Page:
Source: Kansas State University news release
Manhattan – Eight years of extensive research, including work at Kansas State University, has led to a disquieting scenario for swine producers: Feed and feed ingredients could potentially serve as means for the introduction and transmission of foreign animal diseases of swine.
Megan Niederwerder, assistant professor of diagnostic medicine and pathobiology in the College of Veterinary Medicine, recently published an overview on the significance of the collective feed research related to swine viruses and specifically to African swine fever virus. “Risk and Mitigation of African Swine Fever Virus in Feed” was published March 18 in the journal Animals. Research funding was provided by the National Pork Board.
“Since the 2013 introduction of porcine epidemic diarrhea virus into the United States, researchers have investigated the potential role of feed and feed ingredients for the transboundary spread of swine diseases,” Niederwerder said. “Feed ingredients are commodities traded worldwide, and the U.S. imports thousands of metric tons each year from countries where circulating foreign animal diseases have been identified.”
African swine fever, or ASF, is the most significant foreign animal disease threat to U.S. swine production, Niederwerder said. The primary goal of negative countries, such as the U.S., is to prevent ASF entry as there are no vaccines or treatments available.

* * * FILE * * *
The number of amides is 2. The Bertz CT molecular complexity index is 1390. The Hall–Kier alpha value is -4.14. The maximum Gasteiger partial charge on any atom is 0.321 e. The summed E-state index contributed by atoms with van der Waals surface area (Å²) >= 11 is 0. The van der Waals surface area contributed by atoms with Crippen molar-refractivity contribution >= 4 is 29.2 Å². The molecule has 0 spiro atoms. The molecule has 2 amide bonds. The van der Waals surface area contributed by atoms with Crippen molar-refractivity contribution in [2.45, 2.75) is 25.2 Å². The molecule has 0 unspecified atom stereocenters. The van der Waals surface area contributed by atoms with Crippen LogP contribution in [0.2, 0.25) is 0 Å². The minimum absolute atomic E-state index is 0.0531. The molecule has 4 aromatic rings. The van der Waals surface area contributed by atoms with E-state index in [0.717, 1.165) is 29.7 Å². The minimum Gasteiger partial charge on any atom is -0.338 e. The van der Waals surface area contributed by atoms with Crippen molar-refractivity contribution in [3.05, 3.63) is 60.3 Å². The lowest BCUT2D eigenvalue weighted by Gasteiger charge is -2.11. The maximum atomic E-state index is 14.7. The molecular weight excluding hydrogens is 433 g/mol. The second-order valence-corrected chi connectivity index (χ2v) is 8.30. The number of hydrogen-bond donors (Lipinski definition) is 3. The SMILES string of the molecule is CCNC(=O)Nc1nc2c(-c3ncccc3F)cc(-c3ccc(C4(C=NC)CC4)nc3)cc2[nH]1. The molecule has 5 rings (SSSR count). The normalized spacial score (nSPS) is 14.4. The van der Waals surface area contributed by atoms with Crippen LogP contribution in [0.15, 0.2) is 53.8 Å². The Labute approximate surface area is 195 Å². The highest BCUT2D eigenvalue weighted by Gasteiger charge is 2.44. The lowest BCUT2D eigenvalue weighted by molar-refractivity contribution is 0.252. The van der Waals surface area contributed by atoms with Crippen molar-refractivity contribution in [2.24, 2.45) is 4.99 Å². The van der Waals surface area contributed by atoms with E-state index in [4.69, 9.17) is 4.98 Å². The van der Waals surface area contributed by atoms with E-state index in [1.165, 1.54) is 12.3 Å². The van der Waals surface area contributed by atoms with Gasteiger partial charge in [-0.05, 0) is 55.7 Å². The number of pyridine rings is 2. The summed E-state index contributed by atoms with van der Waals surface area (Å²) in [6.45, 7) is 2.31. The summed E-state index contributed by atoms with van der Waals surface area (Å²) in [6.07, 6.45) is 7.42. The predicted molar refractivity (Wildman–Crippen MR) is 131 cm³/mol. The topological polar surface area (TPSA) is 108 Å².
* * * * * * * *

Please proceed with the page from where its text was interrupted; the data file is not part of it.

“The recent introduction of ASF into historically negative countries over the last few years has heightened the risk for further spread,” Niederwerder said. “Investigations in my laboratory have characterized the stability of the African swine fever virus in feed ingredients subjected to transoceanic shipment conditions, the virus’s transmissibility through the natural consumption of plant-based feed, and the mitigation potential of certain feed additives to inactivate African swine fever virus in feed.”
Niederwerder’s latest review describes the current knowledge of feed as a risk for swine viruses and the opportunities for mitigating the risk to protect U.S. pork production and the global swine population from African swine fever and other foreign animal diseases.
“Epidemiological evidence has linked contaminated feed with African swine fever virus field outbreaks in both Europe and Asia,” Niederwerder said. “A rapidly expanding geographic distribution of African swine fever virus continues to increase the risk of U.S. incursion. With economic losses of African swine fever virus introduction into the U.S. swine herd estimated at more than $15 billion due to production losses and market disruption, the importance of preventing entry cannot be overstated.”
Niederwerder’s article looks at potential ways to reduce African swine fever virus risk through feed biosecurity as well as through both physical and chemical mitigation protocols, such as heat treatment, storage time, and antimicrobial feed additives.
“It is critically important that feed mitigation strategies continue to be investigated and adopted to reduce the risk of ASFV or other foreign animal disease entry through this route,” Niederwerder said.